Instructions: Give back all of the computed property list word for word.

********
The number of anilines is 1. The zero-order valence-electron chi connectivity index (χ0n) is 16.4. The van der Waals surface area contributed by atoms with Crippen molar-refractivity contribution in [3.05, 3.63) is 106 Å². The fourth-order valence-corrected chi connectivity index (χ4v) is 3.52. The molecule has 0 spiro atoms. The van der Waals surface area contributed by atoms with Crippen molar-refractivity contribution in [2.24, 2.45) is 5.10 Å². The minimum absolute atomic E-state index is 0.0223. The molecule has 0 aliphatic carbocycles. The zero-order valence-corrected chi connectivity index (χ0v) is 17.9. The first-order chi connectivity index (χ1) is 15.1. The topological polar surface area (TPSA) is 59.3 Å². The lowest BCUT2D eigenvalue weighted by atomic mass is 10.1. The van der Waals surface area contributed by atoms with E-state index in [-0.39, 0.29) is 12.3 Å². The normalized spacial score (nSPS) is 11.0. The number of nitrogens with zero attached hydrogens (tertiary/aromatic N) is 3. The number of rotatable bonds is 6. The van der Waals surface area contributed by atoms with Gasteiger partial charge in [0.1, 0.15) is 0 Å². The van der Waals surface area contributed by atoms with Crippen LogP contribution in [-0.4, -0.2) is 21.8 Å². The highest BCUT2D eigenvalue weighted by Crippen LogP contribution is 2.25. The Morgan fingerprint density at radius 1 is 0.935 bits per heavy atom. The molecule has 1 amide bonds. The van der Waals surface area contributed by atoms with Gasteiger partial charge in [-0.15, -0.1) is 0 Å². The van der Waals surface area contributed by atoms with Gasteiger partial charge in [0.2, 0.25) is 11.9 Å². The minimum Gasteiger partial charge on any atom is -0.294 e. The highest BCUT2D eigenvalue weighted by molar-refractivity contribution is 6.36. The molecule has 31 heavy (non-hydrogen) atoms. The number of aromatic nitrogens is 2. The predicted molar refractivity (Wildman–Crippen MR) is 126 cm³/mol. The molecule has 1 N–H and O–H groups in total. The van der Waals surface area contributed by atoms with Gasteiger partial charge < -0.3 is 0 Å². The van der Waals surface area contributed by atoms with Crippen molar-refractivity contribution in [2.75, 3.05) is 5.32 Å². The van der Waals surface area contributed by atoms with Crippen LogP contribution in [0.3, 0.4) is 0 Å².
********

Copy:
The number of anilines is 1. The zero-order valence-electron chi connectivity index (χ0n) is 16.4. The van der Waals surface area contributed by atoms with Crippen molar-refractivity contribution in [3.05, 3.63) is 106 Å². The fourth-order valence-corrected chi connectivity index (χ4v) is 3.52. The molecule has 0 spiro atoms. The van der Waals surface area contributed by atoms with Crippen molar-refractivity contribution in [2.24, 2.45) is 5.10 Å². The minimum absolute atomic E-state index is 0.0223. The molecule has 0 aliphatic carbocycles. The zero-order valence-corrected chi connectivity index (χ0v) is 17.9. The first-order chi connectivity index (χ1) is 15.1. The topological polar surface area (TPSA) is 59.3 Å². The lowest BCUT2D eigenvalue weighted by atomic mass is 10.1. The van der Waals surface area contributed by atoms with E-state index in [-0.39, 0.29) is 12.3 Å². The normalized spacial score (nSPS) is 11.0. The number of nitrogens with zero attached hydrogens (tertiary/aromatic N) is 3. The number of rotatable bonds is 6. The van der Waals surface area contributed by atoms with Gasteiger partial charge in [0.1, 0.15) is 0 Å². The van der Waals surface area contributed by atoms with Crippen LogP contribution in [-0.4, -0.2) is 21.8 Å². The highest BCUT2D eigenvalue weighted by Crippen LogP contribution is 2.25. The Morgan fingerprint density at radius 1 is 0.935 bits per heavy atom. The molecule has 1 amide bonds. The van der Waals surface area contributed by atoms with Gasteiger partial charge in [-0.15, -0.1) is 0 Å². The van der Waals surface area contributed by atoms with Gasteiger partial charge in [0.2, 0.25) is 11.9 Å². The minimum Gasteiger partial charge on any atom is -0.294 e. The highest BCUT2D eigenvalue weighted by molar-refractivity contribution is 6.36. The molecule has 31 heavy (non-hydrogen) atoms. The number of aromatic nitrogens is 2. The predicted molar refractivity (Wildman–Crippen MR) is 126 cm³/mol. The molecule has 1 N–H and O–H groups in total. The van der Waals surface area contributed by atoms with Gasteiger partial charge < -0.3 is 0 Å². The van der Waals surface area contributed by atoms with Crippen molar-refractivity contribution in [2.75, 3.05) is 5.32 Å². The van der Waals surface area contributed by atoms with Crippen LogP contribution in [0.3, 0.4) is 0 Å².